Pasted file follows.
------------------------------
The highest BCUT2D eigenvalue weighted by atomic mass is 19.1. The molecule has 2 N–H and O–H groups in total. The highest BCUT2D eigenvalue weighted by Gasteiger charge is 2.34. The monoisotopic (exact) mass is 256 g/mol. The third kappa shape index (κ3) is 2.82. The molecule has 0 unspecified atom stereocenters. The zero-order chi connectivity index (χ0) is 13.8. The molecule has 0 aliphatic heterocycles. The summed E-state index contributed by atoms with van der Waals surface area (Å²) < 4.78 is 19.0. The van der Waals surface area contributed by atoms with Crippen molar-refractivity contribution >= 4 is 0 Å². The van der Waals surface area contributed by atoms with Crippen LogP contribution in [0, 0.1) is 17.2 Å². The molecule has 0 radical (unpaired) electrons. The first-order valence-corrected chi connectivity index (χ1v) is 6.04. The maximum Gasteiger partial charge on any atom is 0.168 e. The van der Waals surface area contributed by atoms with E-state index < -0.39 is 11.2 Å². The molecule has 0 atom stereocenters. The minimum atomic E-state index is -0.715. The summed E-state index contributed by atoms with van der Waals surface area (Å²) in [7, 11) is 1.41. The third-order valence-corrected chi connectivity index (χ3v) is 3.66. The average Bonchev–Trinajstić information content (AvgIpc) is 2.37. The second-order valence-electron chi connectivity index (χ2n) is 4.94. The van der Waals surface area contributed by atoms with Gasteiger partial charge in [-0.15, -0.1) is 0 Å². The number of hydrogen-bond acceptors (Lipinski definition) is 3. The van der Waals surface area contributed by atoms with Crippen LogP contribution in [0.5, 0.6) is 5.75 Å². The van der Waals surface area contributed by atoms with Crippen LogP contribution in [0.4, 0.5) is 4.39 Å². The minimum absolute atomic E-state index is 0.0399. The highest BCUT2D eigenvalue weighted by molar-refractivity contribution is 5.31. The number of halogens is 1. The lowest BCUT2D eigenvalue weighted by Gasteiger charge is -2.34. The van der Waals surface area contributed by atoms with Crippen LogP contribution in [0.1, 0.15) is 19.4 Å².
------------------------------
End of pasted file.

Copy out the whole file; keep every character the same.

The highest BCUT2D eigenvalue weighted by atomic mass is 19.1. The molecule has 2 N–H and O–H groups in total. The highest BCUT2D eigenvalue weighted by Gasteiger charge is 2.34. The monoisotopic (exact) mass is 256 g/mol. The third kappa shape index (κ3) is 2.82. The molecule has 0 unspecified atom stereocenters. The zero-order chi connectivity index (χ0) is 13.8. The molecule has 0 aliphatic heterocycles. The summed E-state index contributed by atoms with van der Waals surface area (Å²) < 4.78 is 19.0. The van der Waals surface area contributed by atoms with Crippen molar-refractivity contribution >= 4 is 0 Å². The van der Waals surface area contributed by atoms with Crippen LogP contribution in [0, 0.1) is 17.2 Å². The molecule has 0 radical (unpaired) electrons. The first-order valence-corrected chi connectivity index (χ1v) is 6.04. The maximum Gasteiger partial charge on any atom is 0.168 e. The van der Waals surface area contributed by atoms with E-state index < -0.39 is 11.2 Å². The molecule has 0 atom stereocenters. The minimum atomic E-state index is -0.715. The summed E-state index contributed by atoms with van der Waals surface area (Å²) in [7, 11) is 1.41. The third-order valence-corrected chi connectivity index (χ3v) is 3.66. The average Bonchev–Trinajstić information content (AvgIpc) is 2.37. The second-order valence-electron chi connectivity index (χ2n) is 4.94. The van der Waals surface area contributed by atoms with Gasteiger partial charge in [-0.15, -0.1) is 0 Å². The number of hydrogen-bond acceptors (Lipinski definition) is 3. The van der Waals surface area contributed by atoms with Crippen LogP contribution in [0.5, 0.6) is 5.75 Å². The van der Waals surface area contributed by atoms with Crippen LogP contribution in [0.4, 0.5) is 4.39 Å². The minimum absolute atomic E-state index is 0.0399. The highest BCUT2D eigenvalue weighted by molar-refractivity contribution is 5.31. The number of halogens is 1. The lowest BCUT2D eigenvalue weighted by Gasteiger charge is -2.34. The van der Waals surface area contributed by atoms with Crippen LogP contribution in [0.1, 0.15) is 19.4 Å².